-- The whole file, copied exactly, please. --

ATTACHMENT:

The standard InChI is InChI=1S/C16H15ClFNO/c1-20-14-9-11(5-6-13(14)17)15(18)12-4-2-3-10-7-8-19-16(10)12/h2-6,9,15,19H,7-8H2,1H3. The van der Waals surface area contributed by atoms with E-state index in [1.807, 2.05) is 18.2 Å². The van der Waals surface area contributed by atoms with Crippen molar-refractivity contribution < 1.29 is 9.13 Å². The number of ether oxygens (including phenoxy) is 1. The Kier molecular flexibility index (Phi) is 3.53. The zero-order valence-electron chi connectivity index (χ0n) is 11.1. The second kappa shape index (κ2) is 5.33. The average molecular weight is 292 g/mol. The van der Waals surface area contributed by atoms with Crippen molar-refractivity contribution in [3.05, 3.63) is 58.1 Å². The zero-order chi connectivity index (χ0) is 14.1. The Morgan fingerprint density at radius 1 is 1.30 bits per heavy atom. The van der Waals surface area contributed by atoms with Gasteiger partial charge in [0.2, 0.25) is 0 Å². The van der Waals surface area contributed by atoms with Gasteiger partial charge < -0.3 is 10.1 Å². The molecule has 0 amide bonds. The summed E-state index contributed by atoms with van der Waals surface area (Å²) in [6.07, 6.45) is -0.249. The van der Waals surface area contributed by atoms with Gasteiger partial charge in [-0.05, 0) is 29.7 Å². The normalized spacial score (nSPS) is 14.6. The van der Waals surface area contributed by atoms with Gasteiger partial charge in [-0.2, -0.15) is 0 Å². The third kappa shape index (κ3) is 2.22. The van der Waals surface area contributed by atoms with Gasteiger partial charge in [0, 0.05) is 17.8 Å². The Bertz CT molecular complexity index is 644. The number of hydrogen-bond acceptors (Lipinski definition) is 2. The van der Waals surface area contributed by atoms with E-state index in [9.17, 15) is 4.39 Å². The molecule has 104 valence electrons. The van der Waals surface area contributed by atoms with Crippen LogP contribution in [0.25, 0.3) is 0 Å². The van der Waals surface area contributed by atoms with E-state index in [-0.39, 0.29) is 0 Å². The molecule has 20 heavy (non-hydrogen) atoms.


The standard InChI is InChI=1S/C16H15ClFNO/c1-20-14-9-11(5-6-13(14)17)15(18)12-4-2-3-10-7-8-19-16(10)12/h2-6,9,15,19H,7-8H2,1H3. The van der Waals surface area contributed by atoms with E-state index in [1.807, 2.05) is 18.2 Å². The van der Waals surface area contributed by atoms with Crippen molar-refractivity contribution < 1.29 is 9.13 Å². The number of ether oxygens (including phenoxy) is 1. The Kier molecular flexibility index (Phi) is 3.53. The zero-order valence-electron chi connectivity index (χ0n) is 11.1. The second kappa shape index (κ2) is 5.33. The average molecular weight is 292 g/mol. The van der Waals surface area contributed by atoms with Crippen molar-refractivity contribution in [3.05, 3.63) is 58.1 Å². The zero-order chi connectivity index (χ0) is 14.1. The Morgan fingerprint density at radius 1 is 1.30 bits per heavy atom. The van der Waals surface area contributed by atoms with Gasteiger partial charge in [0.2, 0.25) is 0 Å². The van der Waals surface area contributed by atoms with Gasteiger partial charge < -0.3 is 10.1 Å². The molecule has 0 amide bonds. The summed E-state index contributed by atoms with van der Waals surface area (Å²) in [6.07, 6.45) is -0.249. The van der Waals surface area contributed by atoms with Gasteiger partial charge in [-0.05, 0) is 29.7 Å². The normalized spacial score (nSPS) is 14.6. The van der Waals surface area contributed by atoms with Gasteiger partial charge in [-0.2, -0.15) is 0 Å². The third kappa shape index (κ3) is 2.22. The van der Waals surface area contributed by atoms with Gasteiger partial charge in [0, 0.05) is 17.8 Å². The Bertz CT molecular complexity index is 644. The number of hydrogen-bond acceptors (Lipinski definition) is 2. The van der Waals surface area contributed by atoms with E-state index in [9.17, 15) is 4.39 Å². The molecule has 104 valence electrons. The van der Waals surface area contributed by atoms with Crippen LogP contribution in [0.25, 0.3) is 0 Å². The van der Waals surface area contributed by atoms with E-state index in [-0.39, 0.29) is 0 Å². The molecule has 20 heavy (non-hydrogen) atoms.